It’s an unfortunate fact of life that videogames are all too often linked with many a negative side-effect, ranging from strained vision to the merciless slaughtering of multiple innocent people. While those of us who have managed to maintain our sanity through years of violent gaming will tell you that that 99.999% of the tabloid media hype is nonsense, there is of course a great deal of evidence pointing to games being able to manipulate (to some extent) the mind of the user.
This is of course not a blanket condemnation however, as games, much like guns, do not kill people. Rappers do. Guns can be used for good, they can protect the innocent, they can be used for hunting for food, and we’re sure the NRA probably has a list of other less obvious yet semi-valid claims lying around somewhere if you care to look for them. Point is: anything that has the potential to affect a person in a negative way more than likely could also have a positive effect. Enter Nintendo’s “Brain Age”. Dum. Dum. Dum!
The story goes a little something like this: some time in the middle of 2004 Nintendo was hard at work on the forthcoming DS handheld. Its ostansibly makeshift/slapdash rebuttal to Sony’s super sleek first foray into the land of handheld gaming. Nintendo had heard all the critiques of the early systems that had shown at E3 that year and they knew they needed a way to prove that the system’s real appeal lay not in fancy graphics but in its ability to offer new kinds of gaming experiences and possibly even redefine our perception of what a "videogame" is (ie to be more than just a bunch of gimmicks slapped on a Gameboy).
This was not exactly an easy row to hoe, as you can imagine. As fate would have it heightened interest in a certain book happened to be sweeping across the little banana-shaped nation at the time and a few of the members of NOJ’s board of directors, not least of which Nintendo president Satura Iwata, had been caught in said wave. The book in question was a work by Professor Ryuta Kawashima, a prominent neuroscientist. In it he basically details that through his research he has discovered that the brain, much like a muscle, needs regular exercise to remain fit. He had developed a number of methods for exercising one's brain on a daily basis - a practice which had quickly become commonplace throughout Japan.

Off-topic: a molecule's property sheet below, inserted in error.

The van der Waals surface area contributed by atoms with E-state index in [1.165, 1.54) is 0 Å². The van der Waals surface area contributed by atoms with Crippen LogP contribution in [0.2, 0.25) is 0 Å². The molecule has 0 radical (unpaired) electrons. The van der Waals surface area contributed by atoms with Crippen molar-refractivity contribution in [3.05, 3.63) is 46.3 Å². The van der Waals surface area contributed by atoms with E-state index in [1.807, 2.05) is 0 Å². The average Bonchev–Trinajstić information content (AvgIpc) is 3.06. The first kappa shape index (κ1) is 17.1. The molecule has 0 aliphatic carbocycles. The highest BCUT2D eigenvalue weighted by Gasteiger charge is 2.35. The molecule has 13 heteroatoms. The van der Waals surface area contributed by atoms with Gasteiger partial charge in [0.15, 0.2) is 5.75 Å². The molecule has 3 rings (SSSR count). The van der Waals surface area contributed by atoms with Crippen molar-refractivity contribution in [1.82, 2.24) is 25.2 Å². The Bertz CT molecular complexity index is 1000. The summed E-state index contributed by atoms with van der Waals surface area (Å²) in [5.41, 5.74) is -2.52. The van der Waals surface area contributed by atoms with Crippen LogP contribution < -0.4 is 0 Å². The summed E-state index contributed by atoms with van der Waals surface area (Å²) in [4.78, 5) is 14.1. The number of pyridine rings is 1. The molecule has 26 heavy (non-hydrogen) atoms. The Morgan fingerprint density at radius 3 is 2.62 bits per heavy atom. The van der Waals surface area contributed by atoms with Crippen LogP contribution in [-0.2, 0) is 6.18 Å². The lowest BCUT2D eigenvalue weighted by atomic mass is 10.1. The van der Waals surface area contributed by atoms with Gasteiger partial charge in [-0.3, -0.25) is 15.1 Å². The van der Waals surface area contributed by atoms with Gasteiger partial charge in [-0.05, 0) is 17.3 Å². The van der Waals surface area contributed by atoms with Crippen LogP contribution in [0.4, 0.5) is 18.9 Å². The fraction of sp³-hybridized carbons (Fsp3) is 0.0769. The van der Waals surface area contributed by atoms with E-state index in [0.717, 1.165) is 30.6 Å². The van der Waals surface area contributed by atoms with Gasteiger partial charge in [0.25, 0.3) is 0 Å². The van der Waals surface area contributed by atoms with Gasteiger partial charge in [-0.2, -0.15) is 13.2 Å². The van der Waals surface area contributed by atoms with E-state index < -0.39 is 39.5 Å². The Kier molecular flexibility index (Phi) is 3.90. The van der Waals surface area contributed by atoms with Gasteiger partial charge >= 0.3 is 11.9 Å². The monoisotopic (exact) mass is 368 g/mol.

During this same time period some small groups at Nintendo HQ had been working on text and voice recognition applications for the DS without yet having a particular goal in mind for either. With this knowledge and his recently found interest in brain training, Iwata was struck with inspiration. After a discussion of the idea with Ninty’s game designer extraordinaire, Shigeru Miyamoto, about constructing a demo, Iwata-san immediately attempted to schedule a meeting with the good professor.
Ironically Prof. Kawashima was initially very disinterested and would only meet with Iwata for one hour on one particular day. Which happened to be the date of the Japanese DS launch. In spite of some opposition from some of the other board members Iwata headed off to meet with the professor, DS in hand, and proceeded to wow the good doctor rather thoroughly. What was supposed to be a one-hour meeting turned into an all day discussion, the fruits of which are now, amazingly, in millions of hands across the world.
So, what is it and should you care? Well to summarize it as simply as possible, it’s kind of like Warioware, but instead of picking your nose you do math, and get graded on it. Admittedly even we wouldn’t bother to try it if that was the only description we got, so rather than go for the quick summation we will instead attempt to give you a more detailed taste of what Brain Training is like, through the power of words!